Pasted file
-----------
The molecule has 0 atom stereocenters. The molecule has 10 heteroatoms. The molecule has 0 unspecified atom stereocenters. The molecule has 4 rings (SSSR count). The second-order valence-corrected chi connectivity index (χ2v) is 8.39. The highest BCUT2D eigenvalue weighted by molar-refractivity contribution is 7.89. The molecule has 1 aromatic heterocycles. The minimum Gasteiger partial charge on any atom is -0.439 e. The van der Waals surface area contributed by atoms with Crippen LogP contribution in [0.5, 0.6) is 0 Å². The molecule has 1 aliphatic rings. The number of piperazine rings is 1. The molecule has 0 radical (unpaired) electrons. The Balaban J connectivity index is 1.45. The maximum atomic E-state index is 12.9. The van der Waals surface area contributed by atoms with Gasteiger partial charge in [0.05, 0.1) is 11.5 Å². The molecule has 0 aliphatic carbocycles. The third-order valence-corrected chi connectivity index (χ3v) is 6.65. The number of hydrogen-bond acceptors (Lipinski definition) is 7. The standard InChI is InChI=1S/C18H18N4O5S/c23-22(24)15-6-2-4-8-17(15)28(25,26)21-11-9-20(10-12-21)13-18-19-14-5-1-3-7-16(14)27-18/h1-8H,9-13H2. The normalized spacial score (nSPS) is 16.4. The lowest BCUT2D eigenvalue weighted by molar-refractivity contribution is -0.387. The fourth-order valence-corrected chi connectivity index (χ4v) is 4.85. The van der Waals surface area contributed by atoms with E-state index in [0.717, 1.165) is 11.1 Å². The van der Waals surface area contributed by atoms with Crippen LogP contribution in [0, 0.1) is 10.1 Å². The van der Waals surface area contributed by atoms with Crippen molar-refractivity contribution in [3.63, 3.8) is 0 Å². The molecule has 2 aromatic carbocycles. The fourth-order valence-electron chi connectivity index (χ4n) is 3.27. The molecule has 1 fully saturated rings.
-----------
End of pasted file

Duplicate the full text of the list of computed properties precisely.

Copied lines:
The molecule has 0 atom stereocenters. The molecule has 10 heteroatoms. The molecule has 0 unspecified atom stereocenters. The molecule has 4 rings (SSSR count). The second-order valence-corrected chi connectivity index (χ2v) is 8.39. The highest BCUT2D eigenvalue weighted by molar-refractivity contribution is 7.89. The molecule has 1 aromatic heterocycles. The minimum Gasteiger partial charge on any atom is -0.439 e. The van der Waals surface area contributed by atoms with Crippen LogP contribution in [0.5, 0.6) is 0 Å². The molecule has 1 aliphatic rings. The number of piperazine rings is 1. The molecule has 0 radical (unpaired) electrons. The Balaban J connectivity index is 1.45. The maximum atomic E-state index is 12.9. The van der Waals surface area contributed by atoms with Gasteiger partial charge in [0.05, 0.1) is 11.5 Å². The molecule has 0 aliphatic carbocycles. The third-order valence-corrected chi connectivity index (χ3v) is 6.65. The number of hydrogen-bond acceptors (Lipinski definition) is 7. The standard InChI is InChI=1S/C18H18N4O5S/c23-22(24)15-6-2-4-8-17(15)28(25,26)21-11-9-20(10-12-21)13-18-19-14-5-1-3-7-16(14)27-18/h1-8H,9-13H2. The normalized spacial score (nSPS) is 16.4. The lowest BCUT2D eigenvalue weighted by molar-refractivity contribution is -0.387. The fourth-order valence-corrected chi connectivity index (χ4v) is 4.85. The van der Waals surface area contributed by atoms with E-state index in [0.717, 1.165) is 11.1 Å². The van der Waals surface area contributed by atoms with Crippen LogP contribution in [0, 0.1) is 10.1 Å². The van der Waals surface area contributed by atoms with Crippen molar-refractivity contribution in [3.63, 3.8) is 0 Å². The molecule has 2 aromatic carbocycles. The fourth-order valence-electron chi connectivity index (χ4n) is 3.27. The molecule has 1 fully saturated rings.